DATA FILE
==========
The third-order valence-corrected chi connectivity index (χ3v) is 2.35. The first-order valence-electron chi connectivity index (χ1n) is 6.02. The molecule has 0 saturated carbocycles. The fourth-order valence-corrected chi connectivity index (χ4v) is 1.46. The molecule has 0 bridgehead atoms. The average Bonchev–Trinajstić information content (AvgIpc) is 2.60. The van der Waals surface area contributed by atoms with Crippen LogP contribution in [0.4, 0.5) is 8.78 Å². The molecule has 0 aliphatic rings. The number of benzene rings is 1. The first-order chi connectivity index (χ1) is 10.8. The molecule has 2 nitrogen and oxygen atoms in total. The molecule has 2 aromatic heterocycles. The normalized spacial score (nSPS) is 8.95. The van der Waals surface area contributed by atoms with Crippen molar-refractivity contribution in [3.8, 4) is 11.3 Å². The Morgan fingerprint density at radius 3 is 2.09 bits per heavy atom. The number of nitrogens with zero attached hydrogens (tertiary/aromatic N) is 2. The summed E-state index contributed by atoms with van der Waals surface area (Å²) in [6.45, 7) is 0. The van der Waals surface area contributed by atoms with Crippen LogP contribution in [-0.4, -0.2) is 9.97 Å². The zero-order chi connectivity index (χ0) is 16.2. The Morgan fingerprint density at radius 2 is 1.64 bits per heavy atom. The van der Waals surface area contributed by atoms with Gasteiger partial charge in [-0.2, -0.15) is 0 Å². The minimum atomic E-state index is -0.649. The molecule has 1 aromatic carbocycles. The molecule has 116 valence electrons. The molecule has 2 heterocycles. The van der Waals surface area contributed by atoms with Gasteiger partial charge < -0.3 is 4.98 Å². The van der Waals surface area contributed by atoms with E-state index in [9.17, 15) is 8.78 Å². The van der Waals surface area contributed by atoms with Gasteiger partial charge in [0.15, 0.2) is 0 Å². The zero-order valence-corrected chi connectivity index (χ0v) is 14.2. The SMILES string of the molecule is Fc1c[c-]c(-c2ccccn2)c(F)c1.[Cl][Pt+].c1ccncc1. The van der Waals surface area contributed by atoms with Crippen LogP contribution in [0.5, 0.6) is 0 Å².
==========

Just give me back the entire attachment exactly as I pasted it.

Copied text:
The third-order valence-corrected chi connectivity index (χ3v) is 2.35. The first-order valence-electron chi connectivity index (χ1n) is 6.02. The molecule has 0 saturated carbocycles. The fourth-order valence-corrected chi connectivity index (χ4v) is 1.46. The molecule has 0 bridgehead atoms. The average Bonchev–Trinajstić information content (AvgIpc) is 2.60. The van der Waals surface area contributed by atoms with Crippen LogP contribution in [0.4, 0.5) is 8.78 Å². The molecule has 0 aliphatic rings. The number of benzene rings is 1. The first-order chi connectivity index (χ1) is 10.8. The molecule has 2 nitrogen and oxygen atoms in total. The molecule has 2 aromatic heterocycles. The normalized spacial score (nSPS) is 8.95. The van der Waals surface area contributed by atoms with Crippen molar-refractivity contribution in [3.8, 4) is 11.3 Å². The Morgan fingerprint density at radius 3 is 2.09 bits per heavy atom. The number of nitrogens with zero attached hydrogens (tertiary/aromatic N) is 2. The summed E-state index contributed by atoms with van der Waals surface area (Å²) in [6.45, 7) is 0. The van der Waals surface area contributed by atoms with Crippen LogP contribution in [-0.4, -0.2) is 9.97 Å². The zero-order chi connectivity index (χ0) is 16.2. The Morgan fingerprint density at radius 2 is 1.64 bits per heavy atom. The van der Waals surface area contributed by atoms with Gasteiger partial charge in [-0.2, -0.15) is 0 Å². The minimum atomic E-state index is -0.649. The molecule has 1 aromatic carbocycles. The molecule has 116 valence electrons. The molecule has 2 heterocycles. The van der Waals surface area contributed by atoms with Gasteiger partial charge < -0.3 is 4.98 Å². The van der Waals surface area contributed by atoms with E-state index in [9.17, 15) is 8.78 Å². The van der Waals surface area contributed by atoms with Gasteiger partial charge in [0.15, 0.2) is 0 Å². The zero-order valence-corrected chi connectivity index (χ0v) is 14.2. The SMILES string of the molecule is Fc1c[c-]c(-c2ccccn2)c(F)c1.[Cl][Pt+].c1ccncc1. The van der Waals surface area contributed by atoms with Crippen LogP contribution in [0.5, 0.6) is 0 Å².